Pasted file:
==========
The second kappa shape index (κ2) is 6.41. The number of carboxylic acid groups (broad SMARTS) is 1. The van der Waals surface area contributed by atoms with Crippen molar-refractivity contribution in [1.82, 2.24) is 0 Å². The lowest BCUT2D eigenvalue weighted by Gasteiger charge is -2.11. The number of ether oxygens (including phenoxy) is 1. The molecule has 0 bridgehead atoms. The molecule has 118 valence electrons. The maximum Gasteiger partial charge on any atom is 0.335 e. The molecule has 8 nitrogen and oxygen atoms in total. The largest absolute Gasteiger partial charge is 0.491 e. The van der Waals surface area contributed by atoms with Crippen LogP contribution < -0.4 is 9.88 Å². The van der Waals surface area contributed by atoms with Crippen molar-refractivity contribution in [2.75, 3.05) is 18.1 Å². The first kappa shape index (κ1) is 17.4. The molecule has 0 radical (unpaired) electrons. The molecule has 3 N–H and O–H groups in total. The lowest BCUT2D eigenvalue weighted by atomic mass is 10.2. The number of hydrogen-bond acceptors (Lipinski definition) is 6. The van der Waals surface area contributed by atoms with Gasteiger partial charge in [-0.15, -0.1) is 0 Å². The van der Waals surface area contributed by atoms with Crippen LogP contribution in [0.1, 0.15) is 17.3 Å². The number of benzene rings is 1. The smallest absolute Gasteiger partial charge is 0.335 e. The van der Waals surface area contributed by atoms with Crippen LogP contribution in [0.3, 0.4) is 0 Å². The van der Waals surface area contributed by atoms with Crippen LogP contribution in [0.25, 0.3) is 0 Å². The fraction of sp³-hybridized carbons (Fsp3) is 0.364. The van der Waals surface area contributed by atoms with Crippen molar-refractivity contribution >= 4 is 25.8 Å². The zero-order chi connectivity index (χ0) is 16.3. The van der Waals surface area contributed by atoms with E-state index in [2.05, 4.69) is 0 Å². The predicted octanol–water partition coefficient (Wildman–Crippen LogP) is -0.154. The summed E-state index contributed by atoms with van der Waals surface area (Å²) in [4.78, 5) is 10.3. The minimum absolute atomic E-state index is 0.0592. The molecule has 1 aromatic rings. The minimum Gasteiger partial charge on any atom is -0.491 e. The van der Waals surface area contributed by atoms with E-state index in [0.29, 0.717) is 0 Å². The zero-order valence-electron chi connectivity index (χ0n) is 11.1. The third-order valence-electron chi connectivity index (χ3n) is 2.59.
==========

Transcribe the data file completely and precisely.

The second kappa shape index (κ2) is 6.41. The number of carboxylic acid groups (broad SMARTS) is 1. The van der Waals surface area contributed by atoms with Crippen molar-refractivity contribution in [1.82, 2.24) is 0 Å². The lowest BCUT2D eigenvalue weighted by Gasteiger charge is -2.11. The number of ether oxygens (including phenoxy) is 1. The molecule has 0 bridgehead atoms. The molecule has 118 valence electrons. The maximum Gasteiger partial charge on any atom is 0.335 e. The molecule has 8 nitrogen and oxygen atoms in total. The largest absolute Gasteiger partial charge is 0.491 e. The van der Waals surface area contributed by atoms with Crippen LogP contribution < -0.4 is 9.88 Å². The van der Waals surface area contributed by atoms with Crippen molar-refractivity contribution in [2.75, 3.05) is 18.1 Å². The first kappa shape index (κ1) is 17.4. The molecule has 0 radical (unpaired) electrons. The molecule has 3 N–H and O–H groups in total. The lowest BCUT2D eigenvalue weighted by atomic mass is 10.2. The number of hydrogen-bond acceptors (Lipinski definition) is 6. The van der Waals surface area contributed by atoms with Gasteiger partial charge in [-0.15, -0.1) is 0 Å². The van der Waals surface area contributed by atoms with Crippen LogP contribution in [0.1, 0.15) is 17.3 Å². The number of benzene rings is 1. The smallest absolute Gasteiger partial charge is 0.335 e. The van der Waals surface area contributed by atoms with Crippen LogP contribution in [0.3, 0.4) is 0 Å². The van der Waals surface area contributed by atoms with Crippen LogP contribution in [0.25, 0.3) is 0 Å². The fraction of sp³-hybridized carbons (Fsp3) is 0.364. The van der Waals surface area contributed by atoms with Crippen molar-refractivity contribution >= 4 is 25.8 Å². The zero-order chi connectivity index (χ0) is 16.3. The van der Waals surface area contributed by atoms with E-state index in [2.05, 4.69) is 0 Å². The predicted octanol–water partition coefficient (Wildman–Crippen LogP) is -0.154. The summed E-state index contributed by atoms with van der Waals surface area (Å²) in [4.78, 5) is 10.3. The minimum absolute atomic E-state index is 0.0592. The molecule has 1 aromatic rings. The minimum Gasteiger partial charge on any atom is -0.491 e. The van der Waals surface area contributed by atoms with E-state index in [0.29, 0.717) is 0 Å². The zero-order valence-electron chi connectivity index (χ0n) is 11.1. The third-order valence-electron chi connectivity index (χ3n) is 2.59.